The buildings that currently make up the Cavallerizza Reale were part of a grandiose urban-planning scheme conceived by the Duke of Savoy, Carlo Emanuele II. In 1668 he decided that there was a need to radically transform the face of Turin. Among other projects, the city was provided with a prestigious institution, the Accademia Militare, an academy for training high-ranking military officers drawn from the young recruits of noble birth from Piedmont and beyond. The construction of the first “Baroque” section of the Accademia Militare and the Cavallerizza Reale, the royal riding grounds, connected through the Teatro Regio (finished in 1740) to the Palazzo Reale and the cathedral containing the chapel of the Holy Shroud. This constituted the culmination of the architectural and social project that significantly linked all the capital’s key buildings to the ruler and his residence. Architect Amedeo di Castellamonte was asked by the House of Savoy to design a single unified project, which was never fully completed, but modified over time by architects Filippo Juvarra and Benedetto Alfieri, among others. According to the progress reports from the construction of the buildings and fortifications, preserved in the Turin State Archive, the Cavallerizza was erected between 1740 and 1741 according to Benedetto Alfieri’s design, for use by the Accademia Militare. Until the end of the 19th century, the Cavallerizza was used by the Palazzo Reale and the Savoy state headquarters, serving as a site for equine exercises and games, a manège, stables and carriage parking. These activities are still remembered in the stuccowork and decorations on the doorways and vaults. The stables were finally finished in the mid-19th century, using the designs of Carlo Bernardo Mosca and Ernesto Melano. In the second half of the 20th century, the Zecca wing was occupied by the Italian state police, who used the Cavallerizza as a parking lot, while part of the surrounding buildings was assigned for public housing. Towards the end of the last century the City of Turin acquired the whole area from the state to restore it, and the Maneggio Reale, Manica Lunga, Manica Corta and Salone delle Guardie were granted to Turin’s Teatro Stabile. As well as serving as stages, the various rooms have been used as rehearsal studios, storerooms, dressing rooms and spaces for constructing stage sets. Inaugurated in 2001 with Fenicie (The Phoenician women) directed by Gabriele Vacis and coproduced by the Teatro Stabile Torino and the Laboratorio Teatro Settimo, the Cavallerizza has hosted many of the Teatro Stabile’s productions. The many memorable performances have included La Peste (The plague) directed by Claudio Longhi, Comedie Humaine directed by Dominique Pitoiset, Disco Pigs directed by Valter Malosti (coproduced with the Teatro di Dioniso) and Beppe Rosso’s Senza regia (Without direction), coproduced with ACTI Teatri Indipendenti.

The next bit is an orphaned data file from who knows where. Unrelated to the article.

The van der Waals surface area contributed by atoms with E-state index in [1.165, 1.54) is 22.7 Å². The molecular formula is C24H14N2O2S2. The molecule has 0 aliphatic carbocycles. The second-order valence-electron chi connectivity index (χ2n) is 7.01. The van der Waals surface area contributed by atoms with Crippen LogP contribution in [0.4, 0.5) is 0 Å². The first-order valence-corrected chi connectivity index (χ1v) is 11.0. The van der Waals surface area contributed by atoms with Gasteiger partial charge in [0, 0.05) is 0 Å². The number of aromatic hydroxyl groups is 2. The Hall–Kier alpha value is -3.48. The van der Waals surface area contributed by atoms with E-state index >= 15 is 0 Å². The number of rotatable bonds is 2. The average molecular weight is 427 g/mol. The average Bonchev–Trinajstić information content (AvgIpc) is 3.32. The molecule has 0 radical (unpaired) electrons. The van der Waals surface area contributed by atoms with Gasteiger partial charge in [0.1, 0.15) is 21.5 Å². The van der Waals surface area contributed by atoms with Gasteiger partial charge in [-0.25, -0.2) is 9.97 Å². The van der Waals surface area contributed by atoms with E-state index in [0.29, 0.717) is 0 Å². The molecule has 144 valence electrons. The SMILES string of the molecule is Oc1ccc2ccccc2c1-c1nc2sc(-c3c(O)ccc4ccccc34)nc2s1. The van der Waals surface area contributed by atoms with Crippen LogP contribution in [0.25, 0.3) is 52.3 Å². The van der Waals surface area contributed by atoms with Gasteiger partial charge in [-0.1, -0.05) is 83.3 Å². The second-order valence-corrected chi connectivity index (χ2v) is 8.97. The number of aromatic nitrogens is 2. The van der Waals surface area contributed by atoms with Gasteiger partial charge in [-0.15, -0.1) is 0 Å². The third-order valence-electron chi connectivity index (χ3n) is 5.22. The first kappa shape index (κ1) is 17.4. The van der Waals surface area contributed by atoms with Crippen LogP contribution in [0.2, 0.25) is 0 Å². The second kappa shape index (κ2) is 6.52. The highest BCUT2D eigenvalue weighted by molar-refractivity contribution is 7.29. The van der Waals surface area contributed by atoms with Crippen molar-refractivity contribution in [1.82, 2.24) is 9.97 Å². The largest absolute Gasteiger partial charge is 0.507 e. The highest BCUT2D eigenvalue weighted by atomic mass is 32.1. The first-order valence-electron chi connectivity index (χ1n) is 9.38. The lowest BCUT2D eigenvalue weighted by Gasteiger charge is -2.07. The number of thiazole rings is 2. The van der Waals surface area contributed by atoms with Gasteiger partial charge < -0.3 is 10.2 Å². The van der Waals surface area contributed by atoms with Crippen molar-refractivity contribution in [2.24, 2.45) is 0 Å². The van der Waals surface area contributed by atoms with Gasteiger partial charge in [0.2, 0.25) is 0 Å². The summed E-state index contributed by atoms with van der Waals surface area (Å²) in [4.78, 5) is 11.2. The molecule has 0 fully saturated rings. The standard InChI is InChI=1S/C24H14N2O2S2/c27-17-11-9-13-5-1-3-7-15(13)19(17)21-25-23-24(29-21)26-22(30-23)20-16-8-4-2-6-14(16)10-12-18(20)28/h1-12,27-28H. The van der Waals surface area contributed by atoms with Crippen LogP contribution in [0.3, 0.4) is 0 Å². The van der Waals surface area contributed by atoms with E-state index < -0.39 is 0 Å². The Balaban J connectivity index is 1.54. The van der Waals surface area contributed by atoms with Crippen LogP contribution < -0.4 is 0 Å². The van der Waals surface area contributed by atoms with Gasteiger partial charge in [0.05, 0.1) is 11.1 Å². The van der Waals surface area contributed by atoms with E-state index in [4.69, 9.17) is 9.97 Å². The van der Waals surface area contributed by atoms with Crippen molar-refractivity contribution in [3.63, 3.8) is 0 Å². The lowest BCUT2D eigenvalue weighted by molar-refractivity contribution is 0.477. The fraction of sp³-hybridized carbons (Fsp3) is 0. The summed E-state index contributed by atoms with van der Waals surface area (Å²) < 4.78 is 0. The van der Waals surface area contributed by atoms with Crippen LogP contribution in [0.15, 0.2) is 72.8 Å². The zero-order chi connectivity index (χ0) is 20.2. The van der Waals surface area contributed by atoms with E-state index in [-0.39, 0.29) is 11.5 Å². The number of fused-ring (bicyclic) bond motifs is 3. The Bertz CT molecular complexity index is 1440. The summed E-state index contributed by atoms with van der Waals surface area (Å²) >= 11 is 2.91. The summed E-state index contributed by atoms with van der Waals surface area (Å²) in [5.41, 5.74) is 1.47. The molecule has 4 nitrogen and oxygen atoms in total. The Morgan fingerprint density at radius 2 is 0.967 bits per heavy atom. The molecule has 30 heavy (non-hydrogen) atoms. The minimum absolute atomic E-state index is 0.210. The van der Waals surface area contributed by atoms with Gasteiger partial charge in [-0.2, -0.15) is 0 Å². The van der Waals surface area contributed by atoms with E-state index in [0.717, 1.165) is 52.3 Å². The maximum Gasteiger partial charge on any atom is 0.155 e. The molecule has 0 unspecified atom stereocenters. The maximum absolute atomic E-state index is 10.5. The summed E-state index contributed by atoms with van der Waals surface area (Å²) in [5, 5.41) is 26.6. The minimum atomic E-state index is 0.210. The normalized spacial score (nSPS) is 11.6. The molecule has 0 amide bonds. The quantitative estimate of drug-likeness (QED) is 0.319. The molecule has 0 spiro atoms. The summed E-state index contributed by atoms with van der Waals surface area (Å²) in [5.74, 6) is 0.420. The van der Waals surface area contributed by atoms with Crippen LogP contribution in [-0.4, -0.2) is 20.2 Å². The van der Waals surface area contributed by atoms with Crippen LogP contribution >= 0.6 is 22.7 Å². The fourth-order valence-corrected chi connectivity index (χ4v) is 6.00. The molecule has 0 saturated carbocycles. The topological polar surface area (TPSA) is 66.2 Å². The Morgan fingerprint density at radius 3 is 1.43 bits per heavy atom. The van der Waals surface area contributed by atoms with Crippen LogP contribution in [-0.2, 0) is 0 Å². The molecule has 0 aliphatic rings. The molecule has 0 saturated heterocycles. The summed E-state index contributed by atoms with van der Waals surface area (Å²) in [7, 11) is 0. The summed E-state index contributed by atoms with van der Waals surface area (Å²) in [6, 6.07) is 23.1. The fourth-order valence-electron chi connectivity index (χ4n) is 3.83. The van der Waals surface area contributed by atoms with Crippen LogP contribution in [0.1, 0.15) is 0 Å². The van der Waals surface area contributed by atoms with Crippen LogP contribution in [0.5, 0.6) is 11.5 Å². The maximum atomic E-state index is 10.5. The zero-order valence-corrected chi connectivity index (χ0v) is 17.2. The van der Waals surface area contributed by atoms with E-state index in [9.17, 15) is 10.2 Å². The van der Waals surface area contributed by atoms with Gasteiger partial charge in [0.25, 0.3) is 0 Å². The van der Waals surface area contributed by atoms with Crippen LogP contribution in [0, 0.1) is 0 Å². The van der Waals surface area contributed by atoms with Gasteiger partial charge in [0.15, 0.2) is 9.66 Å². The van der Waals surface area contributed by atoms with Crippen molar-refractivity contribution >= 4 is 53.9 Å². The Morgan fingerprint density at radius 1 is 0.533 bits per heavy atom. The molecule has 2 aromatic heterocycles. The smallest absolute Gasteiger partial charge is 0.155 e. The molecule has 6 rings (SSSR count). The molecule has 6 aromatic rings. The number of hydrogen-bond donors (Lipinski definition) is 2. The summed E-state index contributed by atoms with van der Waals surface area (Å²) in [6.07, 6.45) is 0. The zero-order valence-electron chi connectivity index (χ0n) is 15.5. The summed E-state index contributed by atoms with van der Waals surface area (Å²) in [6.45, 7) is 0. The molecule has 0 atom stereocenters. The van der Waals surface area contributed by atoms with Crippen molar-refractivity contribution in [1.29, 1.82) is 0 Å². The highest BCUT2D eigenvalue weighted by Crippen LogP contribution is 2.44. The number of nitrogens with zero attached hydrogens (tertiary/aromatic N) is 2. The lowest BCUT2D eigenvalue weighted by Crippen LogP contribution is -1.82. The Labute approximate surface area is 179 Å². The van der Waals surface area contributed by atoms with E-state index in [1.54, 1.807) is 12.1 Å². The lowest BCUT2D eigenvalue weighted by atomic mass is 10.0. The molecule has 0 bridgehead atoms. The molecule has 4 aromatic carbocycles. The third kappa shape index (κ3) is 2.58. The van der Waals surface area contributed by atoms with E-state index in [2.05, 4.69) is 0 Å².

How to get there
Via Verdi, 9 – Torino
55 – 56 - 13 – 61 – 15 /Bus stop via Po
68 – 18 /Bus stop G. Rossini
3 – 16 /Bus stop Corso Regina Margherita – via G. Rossini